The Eighteenth Century

The decline: dominated by the Republic of Genoa

When Charles II – the last of the Habsburgs on the Spanish throne – died in 1700, his succession opened a lengthy European conflict, which marked both the rise of the House of Borbone and the decline of Spanish rule over Italy, which consequently fell under the influence of the Austrian Empire.

In actual fact, Finale was first occupied by the French in 1707 and later by Austrian imperial troops.

THE EIGHTEENTH CENTURY – 1713-1815 CE

Under the Treaty of Utrecht of 1713 – which put an end to the Spanish War of Succession – the Marquisate of Finale was sold by Emperor Charles VI of Austria to the Republic of Genoa for the exorbitant sum of 2,400,000 guilders. Genova “La Superba” (Italian: Genoa, the Proud) had finally won over the Western Riviera, or Riviera di Ponente, and brought the area under its control. Two years later, Castel Gavone– symbol of the Del Carretto power – was torn to the ground as were many ramparts built by the Spanish over the previous century.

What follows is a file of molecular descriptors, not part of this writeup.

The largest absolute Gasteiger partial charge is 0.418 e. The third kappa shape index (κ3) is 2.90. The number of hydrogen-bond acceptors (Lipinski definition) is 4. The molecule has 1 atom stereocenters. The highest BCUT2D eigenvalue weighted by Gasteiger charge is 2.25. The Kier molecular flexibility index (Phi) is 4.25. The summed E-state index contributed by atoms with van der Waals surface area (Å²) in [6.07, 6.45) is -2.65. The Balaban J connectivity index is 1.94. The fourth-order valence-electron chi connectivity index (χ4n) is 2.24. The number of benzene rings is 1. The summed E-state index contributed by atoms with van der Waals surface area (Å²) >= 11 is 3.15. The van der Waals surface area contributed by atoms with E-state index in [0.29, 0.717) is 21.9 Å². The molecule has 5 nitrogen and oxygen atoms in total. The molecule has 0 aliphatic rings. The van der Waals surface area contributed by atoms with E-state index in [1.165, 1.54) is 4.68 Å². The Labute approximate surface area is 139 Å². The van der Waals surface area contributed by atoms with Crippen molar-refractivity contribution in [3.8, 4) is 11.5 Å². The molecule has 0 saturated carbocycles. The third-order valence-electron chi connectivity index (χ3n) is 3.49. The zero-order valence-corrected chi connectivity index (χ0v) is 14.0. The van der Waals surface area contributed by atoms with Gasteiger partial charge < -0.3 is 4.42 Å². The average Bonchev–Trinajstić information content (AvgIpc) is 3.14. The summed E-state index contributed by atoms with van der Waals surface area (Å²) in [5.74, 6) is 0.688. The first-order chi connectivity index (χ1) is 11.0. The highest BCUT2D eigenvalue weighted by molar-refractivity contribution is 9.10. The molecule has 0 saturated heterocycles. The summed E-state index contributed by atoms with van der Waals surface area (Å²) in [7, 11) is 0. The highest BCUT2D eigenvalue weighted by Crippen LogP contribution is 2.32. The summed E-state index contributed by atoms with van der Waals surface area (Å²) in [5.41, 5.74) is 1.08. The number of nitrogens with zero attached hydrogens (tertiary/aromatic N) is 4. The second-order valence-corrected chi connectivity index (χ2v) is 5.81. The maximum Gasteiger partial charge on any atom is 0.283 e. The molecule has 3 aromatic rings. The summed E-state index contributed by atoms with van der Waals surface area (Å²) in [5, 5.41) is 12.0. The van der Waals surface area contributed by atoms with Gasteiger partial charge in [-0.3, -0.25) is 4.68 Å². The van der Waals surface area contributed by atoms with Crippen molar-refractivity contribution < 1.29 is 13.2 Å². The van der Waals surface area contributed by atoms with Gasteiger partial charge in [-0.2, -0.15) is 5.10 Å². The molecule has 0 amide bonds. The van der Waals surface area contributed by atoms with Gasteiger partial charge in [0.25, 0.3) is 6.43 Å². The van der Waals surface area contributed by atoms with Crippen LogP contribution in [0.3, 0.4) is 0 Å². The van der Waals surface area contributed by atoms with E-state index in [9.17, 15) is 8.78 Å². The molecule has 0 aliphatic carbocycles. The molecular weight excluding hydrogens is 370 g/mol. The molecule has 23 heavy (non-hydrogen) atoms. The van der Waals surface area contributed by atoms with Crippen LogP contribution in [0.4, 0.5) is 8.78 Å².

This loss of freedom meant that any privileges previously enjoyed no longer stood, and trade and manufacturing were strongly affected. Moreover, the Ponente fell prey to Savoia expansionism, as they were looking to extend its rule to the coast. Indeed, the Austrian War of Succession (1740-1748) meant that Piedmontese troops under the command of the House of Savoia briefly occupied Finale, until the area returned under Genoese rule at the end of the conflict.

Napoleonic warfare in Western Liguria, which ended with the Battle of Loano in 1795, finally put paid to Genoese rule, which was held by a class of aristocrats who were no longer able to embrace change or move forward. Power was eventually taken over by the Revolutionary Republic of Liguria in 1798.

In 1805, the whole of Liguria became part of the French Empire, until the fall of Napoleon in 1814 marked the end of the Republic of Genoa and the annexation of the entire region to Piedmont and the House of Savoia.

Map of 1713-1815 CE

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